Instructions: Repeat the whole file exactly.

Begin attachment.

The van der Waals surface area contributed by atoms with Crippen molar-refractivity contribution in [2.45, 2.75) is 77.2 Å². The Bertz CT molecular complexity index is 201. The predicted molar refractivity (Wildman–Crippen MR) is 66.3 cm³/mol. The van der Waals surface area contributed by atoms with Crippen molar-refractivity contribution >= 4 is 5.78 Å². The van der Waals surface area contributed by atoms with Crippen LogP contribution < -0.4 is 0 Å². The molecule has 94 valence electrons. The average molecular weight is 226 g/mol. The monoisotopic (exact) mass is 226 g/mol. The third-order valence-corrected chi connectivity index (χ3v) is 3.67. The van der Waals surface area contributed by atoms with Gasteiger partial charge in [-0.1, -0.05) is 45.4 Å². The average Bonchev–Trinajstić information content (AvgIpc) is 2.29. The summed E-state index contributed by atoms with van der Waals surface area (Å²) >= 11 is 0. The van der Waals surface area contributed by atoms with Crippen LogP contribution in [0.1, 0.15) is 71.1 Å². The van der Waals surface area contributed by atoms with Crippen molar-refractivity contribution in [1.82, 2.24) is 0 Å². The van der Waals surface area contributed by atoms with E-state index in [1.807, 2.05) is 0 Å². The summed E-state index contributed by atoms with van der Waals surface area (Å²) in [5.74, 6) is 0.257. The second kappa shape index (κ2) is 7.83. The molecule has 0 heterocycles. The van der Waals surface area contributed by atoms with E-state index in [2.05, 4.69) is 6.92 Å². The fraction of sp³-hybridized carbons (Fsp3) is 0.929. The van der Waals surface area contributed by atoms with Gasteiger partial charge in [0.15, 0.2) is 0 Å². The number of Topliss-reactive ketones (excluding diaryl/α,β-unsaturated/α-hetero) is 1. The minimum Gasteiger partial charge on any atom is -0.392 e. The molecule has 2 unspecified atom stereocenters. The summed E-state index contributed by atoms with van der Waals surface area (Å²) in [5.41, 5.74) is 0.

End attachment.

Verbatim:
The van der Waals surface area contributed by atoms with Crippen molar-refractivity contribution in [2.45, 2.75) is 77.2 Å². The Bertz CT molecular complexity index is 201. The predicted molar refractivity (Wildman–Crippen MR) is 66.3 cm³/mol. The van der Waals surface area contributed by atoms with Crippen molar-refractivity contribution >= 4 is 5.78 Å². The van der Waals surface area contributed by atoms with Crippen LogP contribution < -0.4 is 0 Å². The molecule has 94 valence electrons. The average molecular weight is 226 g/mol. The monoisotopic (exact) mass is 226 g/mol. The third-order valence-corrected chi connectivity index (χ3v) is 3.67. The van der Waals surface area contributed by atoms with Gasteiger partial charge in [-0.1, -0.05) is 45.4 Å². The average Bonchev–Trinajstić information content (AvgIpc) is 2.29. The summed E-state index contributed by atoms with van der Waals surface area (Å²) >= 11 is 0. The van der Waals surface area contributed by atoms with Crippen LogP contribution in [0.1, 0.15) is 71.1 Å². The van der Waals surface area contributed by atoms with Crippen molar-refractivity contribution in [1.82, 2.24) is 0 Å². The van der Waals surface area contributed by atoms with E-state index in [1.807, 2.05) is 0 Å². The summed E-state index contributed by atoms with van der Waals surface area (Å²) in [5.74, 6) is 0.257. The second kappa shape index (κ2) is 7.83. The molecule has 0 heterocycles. The van der Waals surface area contributed by atoms with E-state index in [2.05, 4.69) is 6.92 Å². The fraction of sp³-hybridized carbons (Fsp3) is 0.929. The van der Waals surface area contributed by atoms with Gasteiger partial charge in [0.15, 0.2) is 0 Å². The number of Topliss-reactive ketones (excluding diaryl/α,β-unsaturated/α-hetero) is 1. The minimum Gasteiger partial charge on any atom is -0.392 e. The molecule has 2 unspecified atom stereocenters. The summed E-state index contributed by atoms with van der Waals surface area (Å²) in [5.41, 5.74) is 0.